The Microscopium Constellation

Microscopium is a minor constellation in the Southern Celestial Hemisphere, one of twelve created in the 18th century by French astronomer Nicolas Louis de Lacaille and one of several depicting scientific instruments. Its name is a Latinised form of the Greek word for a microscope. Its stars are faint and hardly visible from most of the non-tropical Northern Hemisphere. The constellation is bordered by Capricornus to the north, Piscis Austrinus and Grus to the west, Sagittarius to the east, and Indus to the south touching on Telescopium to the southeast. The official constellation boundaries, as set by Eugène Delporte in 1930, are defined by a polygon of four segments. In the equatorial coordinate system, the right ascension coordinates of these borders lie between 20h 27.3m and 21h 28.4m, while the declination coordinates are between −27.45° and −45.09°. The whole constellation is visible to observers south of latitude 45°N.

French astronomer Nicolas Louis de Lacaille charted and designated ten stars with the Bayer designations Alpha through to Iota in 1756. A star in neighbouring Indus that Lacaille had labelled Nu Indi turned out to be in Microscopium, so Gould renamed it Nu Microscopii. Francis Baily considered Gamma and Epsilon Microscopii to belong to the neighbouring constellation Piscis Austrinus, but subsequent cartographers did not follow this. In his 1725 Catalogus Britannicus, John Flamsteed labelled the stars 1, 2, 3 and 4 Piscis Austrini, which became Gamma Microscopii, HR 8076, HR 8110 and Epsilon Microscopii respectively. Within the constellation’s borders, there are 43 stars brighter than or equal to apparent magnitude 6.5. Depicting the eyepiece of the microscope is Gamma Microscopii, which—at a magnitude of 4.68—is the brightest star in the constellation. Having spent much of its 620-million-year lifespan as a blue-white main sequence star, it has swollen and cooled to become a yellow giant of spectral type G6III, with a diameter ten times that of the Sun. Measurement of its parallax yields a distance of 229±4 light years from Earth. At around 2.5 times the mass of the Sun, it likely passed within 1.14 and 3.45 light-years of the Sun some 3.9 million years ago, possibly massive enough and close enough to disturb the Oort cloud. Alpha Microscopii is also an ageing yellow giant star of spectral type G7III with an apparent magnitude of 4.90. Located 380±30 light-years away from Earth, it has swollen to 17.5 times the diameter of the Sun. Alpha has a 10th magnitude companion, visible in 7.5 cm telescopes, though this is a coincidental closeness rather than a true binary system. Epsilon Microscopii lies 182±2 light years away and is a white star of apparent magnitude 4.7 and spectral type A1V. Theta1 and Theta2 Microscopii make up a wide double whose components are splittable to the naked eye. Both are white A-class magnetic spectrum variable stars with strong metallic lines, similar to Cor Caroli. They mark the constellation’s specimen slide.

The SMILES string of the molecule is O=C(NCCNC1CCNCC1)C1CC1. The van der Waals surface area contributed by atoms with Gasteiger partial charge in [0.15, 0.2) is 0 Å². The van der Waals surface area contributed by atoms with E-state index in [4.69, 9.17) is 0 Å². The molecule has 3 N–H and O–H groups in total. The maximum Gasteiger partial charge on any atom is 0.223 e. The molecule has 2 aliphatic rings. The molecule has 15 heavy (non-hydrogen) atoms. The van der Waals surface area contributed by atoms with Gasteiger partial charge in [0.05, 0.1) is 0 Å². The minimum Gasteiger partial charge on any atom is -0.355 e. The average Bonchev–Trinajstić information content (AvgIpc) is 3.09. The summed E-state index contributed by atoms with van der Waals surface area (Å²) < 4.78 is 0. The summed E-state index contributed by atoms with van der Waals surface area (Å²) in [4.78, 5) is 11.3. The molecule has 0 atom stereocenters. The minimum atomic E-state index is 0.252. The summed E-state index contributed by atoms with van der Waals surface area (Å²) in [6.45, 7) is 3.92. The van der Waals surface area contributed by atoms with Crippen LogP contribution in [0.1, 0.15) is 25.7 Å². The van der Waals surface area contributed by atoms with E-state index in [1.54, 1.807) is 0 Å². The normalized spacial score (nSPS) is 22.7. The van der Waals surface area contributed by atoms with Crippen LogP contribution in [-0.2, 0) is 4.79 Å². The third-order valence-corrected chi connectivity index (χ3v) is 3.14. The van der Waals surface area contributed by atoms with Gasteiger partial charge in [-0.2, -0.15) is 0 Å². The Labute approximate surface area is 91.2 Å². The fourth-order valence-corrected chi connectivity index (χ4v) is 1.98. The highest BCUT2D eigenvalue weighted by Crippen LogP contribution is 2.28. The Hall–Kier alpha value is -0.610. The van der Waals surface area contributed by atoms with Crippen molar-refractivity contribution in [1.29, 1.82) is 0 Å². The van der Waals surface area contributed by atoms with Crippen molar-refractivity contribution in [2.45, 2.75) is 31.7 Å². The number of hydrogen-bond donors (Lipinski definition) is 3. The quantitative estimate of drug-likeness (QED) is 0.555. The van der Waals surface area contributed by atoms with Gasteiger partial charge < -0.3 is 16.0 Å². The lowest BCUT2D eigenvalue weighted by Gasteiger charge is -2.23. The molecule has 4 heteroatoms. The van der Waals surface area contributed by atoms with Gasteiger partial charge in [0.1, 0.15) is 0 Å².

HD 205739 is a yellow-white main sequence star of spectral type F7V that is around 1.22 times as massive and 2.3 times as luminous as the Sun. It has a Jupiter-sized planet with an orbital period of 280 days that was discovered by the radial velocity method. WASP-7 is a star of spectral type F5V with an apparent magnitude of 9.54, about 1.28 times as massive as the Sun. Its hot Jupiter planet—WASP-7b—was discovered by transit method and found to orbit the star every 4.95 days. HD 202628 is a sun-like star of spectral type G2V with a debris disk that ranges from 158 to 220 AU distant. Its inner edge is sharply defined, indicating a probable planet orbiting between 86 and 158 AU from the star.

NGC 6925 is a barred spiral galaxy of apparent magnitude 11.3 which is lens-shaped, as it lies almost edge-on to observers on Earth, 3.7 degrees west-northwest of Alpha Microscopii. SN 2011ei, a Type II Supernova in NGC 6925, was discovered by Stu Parker in New Zealand in July 2011. NGC 6923 lies nearby and is a magnitude fainter still. The Microscopium Void is a roughly rectangular region of relative space, bounded by incomplete sheets of galaxies from other voids. The Microscopium Supercluster is an overdensity of galaxy clusters that was first noticed in the early 1990s. The component Abell clusters 3695 and 3696 are likely to be gravitationally bound, while the relations of Abell clusters 3693 and 3705 in the same field are unclear.

The Microscopids are a minor meteor shower that appears from June to mid-July. Credit: Wikipedia.